can hold both the upper (Melchizedek) and lower (Aaronic) priesthoods. Women still cannot be ordained to either one. (It is a subject of debate as to whether a Mormon woman who has been through the temple ceremony called the endowment holds some form of Melchizedek priesthood, but for all practical purposes, it makes not a whit of difference if she does or does not.)

    •  I've been fortunate... (2+ / 0-)
      Recommended by:
      cfk, AmericanRiverCanyon

      I had good bishops during my time as an active Mormon, none of whom would have ignored someone in need. Local leaders are lay people with widely diverse backgrounds, and I certainly know of people who have had terrible experiences with hyperconservative, holier-than-thou types, particularly of the redneck variety.

      •  a point worth remembering (2+ / 0-)

        All the local leadership in the LDS church are "lay" and unpaid, including stake presidents and bishops as Mitt Romney was. Given that a stake president usually serves for 5-10 years, and that a stake would typically have only a few hundred eligible men that could hold the position, it's not terribly remarkable that a returned missionary with a stable job and family in the northeast like Romney had would become a stake president - better than a 1 in 100 chance, and better than a 1 in 10 chance of being called as a bishop. My father-in-law was a stake president for almost 10 years a while back, for instance. One of my wife's great uncles was known as "the cussin' bishop" because he had been called as a bishop for some time despite a rather liberal use of language on certain occasions. These men are committed to their faith, but it's not that remarkable for them to be in these positions, really.

        Since the bulk of the time spent by bishops and stake presidents is administrative (keeping track of all those callings and responsibilities for the members, regular meetings and one-on-one interviews with lay leaders, budgeting and planning buildings and boundaries of ecclesiastical units, writing checks and depositing or reviewing donations, audits, etc) somebody with business experience is often an obvious choice, moving those odds up even higher.

        Now as an ecclesiastical leader a bishop or stake president also has a somewhat special status doctrinally - they are "entitled to revelation" for their members as a whole, and expected to speak at length once or twice a year. But they don't do most of the teaching or speaking within the units, the members take care of that themselves (under their supervision). It's pretty rare for a leader to have to correct teachings of the members, the members who are active enough to get these callings or assignments usually already are very well-versed in LDS teachings.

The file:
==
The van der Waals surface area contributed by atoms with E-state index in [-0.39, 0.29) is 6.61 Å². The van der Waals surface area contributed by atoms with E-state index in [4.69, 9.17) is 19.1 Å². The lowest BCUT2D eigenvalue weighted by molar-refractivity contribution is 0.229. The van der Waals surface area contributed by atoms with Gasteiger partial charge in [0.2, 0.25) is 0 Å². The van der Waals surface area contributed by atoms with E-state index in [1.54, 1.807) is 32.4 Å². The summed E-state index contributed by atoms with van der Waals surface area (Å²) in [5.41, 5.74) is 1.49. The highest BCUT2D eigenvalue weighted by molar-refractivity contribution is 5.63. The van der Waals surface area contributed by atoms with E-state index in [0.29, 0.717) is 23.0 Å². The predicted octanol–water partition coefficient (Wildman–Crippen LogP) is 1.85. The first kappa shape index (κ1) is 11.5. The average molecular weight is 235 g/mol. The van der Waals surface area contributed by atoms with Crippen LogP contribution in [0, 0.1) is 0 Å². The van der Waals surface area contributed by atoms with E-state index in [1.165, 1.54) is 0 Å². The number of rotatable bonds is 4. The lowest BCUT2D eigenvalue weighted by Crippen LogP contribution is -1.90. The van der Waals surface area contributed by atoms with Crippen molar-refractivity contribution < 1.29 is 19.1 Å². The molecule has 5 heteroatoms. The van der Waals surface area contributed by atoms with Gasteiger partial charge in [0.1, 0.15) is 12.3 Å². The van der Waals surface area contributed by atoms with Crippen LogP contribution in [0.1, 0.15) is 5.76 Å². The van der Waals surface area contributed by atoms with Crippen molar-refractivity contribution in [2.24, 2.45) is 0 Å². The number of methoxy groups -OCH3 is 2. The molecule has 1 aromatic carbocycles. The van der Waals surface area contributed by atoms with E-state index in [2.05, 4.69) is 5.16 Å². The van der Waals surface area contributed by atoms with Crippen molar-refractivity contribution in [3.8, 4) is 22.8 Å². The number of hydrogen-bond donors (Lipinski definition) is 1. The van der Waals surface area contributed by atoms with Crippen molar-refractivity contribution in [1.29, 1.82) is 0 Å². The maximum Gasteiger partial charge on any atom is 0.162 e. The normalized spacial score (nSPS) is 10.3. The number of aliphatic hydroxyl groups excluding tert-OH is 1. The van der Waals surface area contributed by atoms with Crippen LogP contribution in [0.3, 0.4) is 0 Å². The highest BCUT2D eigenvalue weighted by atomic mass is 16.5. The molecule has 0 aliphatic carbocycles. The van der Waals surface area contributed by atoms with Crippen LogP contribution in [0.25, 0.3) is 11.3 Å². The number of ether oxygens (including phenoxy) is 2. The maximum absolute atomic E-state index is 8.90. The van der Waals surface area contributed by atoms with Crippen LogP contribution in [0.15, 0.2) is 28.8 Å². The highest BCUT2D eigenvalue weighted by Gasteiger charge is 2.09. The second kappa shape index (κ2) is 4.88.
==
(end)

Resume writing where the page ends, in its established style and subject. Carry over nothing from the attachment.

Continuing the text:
And the philosophy is extremely egalitarian - the special ecclesiastical authority of leaders only applies while they hold their calling; once released they are just like anybody else, and for any issue not specifically under their authority (for example when outside of their home units) they are treated and regarded just like any other member - their's nothing special about a stake president when he's visiting elsewhere.

        So Mitt Romney's having held such a position in the past is merely an indication of his deep commitment to his faith, not any particular marker of virtue or deep spiritual insight. I think perhaps you're raising the expectation here a little too high, but I gave you a rec anyway because it's a good discussion to have.

        •  Minor quibble (1+ / 0-)
          Recommended by:

          I know that bishops retain the title (i.e., are called "Bishop so-and-so," rather than "Brother so-and-so") even after they've been released (at least in their home congregation and stake), and I know that at least in the two stakes I belonged to growing up in Calif., former stake presidents retained the title, and were frequently invited to sit with current leadership.

          I totally agree that demographic necessity plays a big factor in who is selected for leadership positions, especially outside of the "Mormon corridor."

          •  well... title but no authority (0+ / 0-)

            They may be still called "bishop" or "president" out of a sense of courtesy or respect for prior service, but there s no continuing responsibility or authority.

            Also it should be remembered these lay members in these positions put in very long hours. I work with our stake president here in New York and we start meetings at 6:30 am Sunday mornings, with things often going on until 9 or 10 pm Sundays, and the president is involved in week-night meetings as well. My wife's phone was ringing off the hook when she was briefly standing in for the Relief Society president a few months ago. Accepting a calling means devoting time to service, and any associated respect from others is small compensation.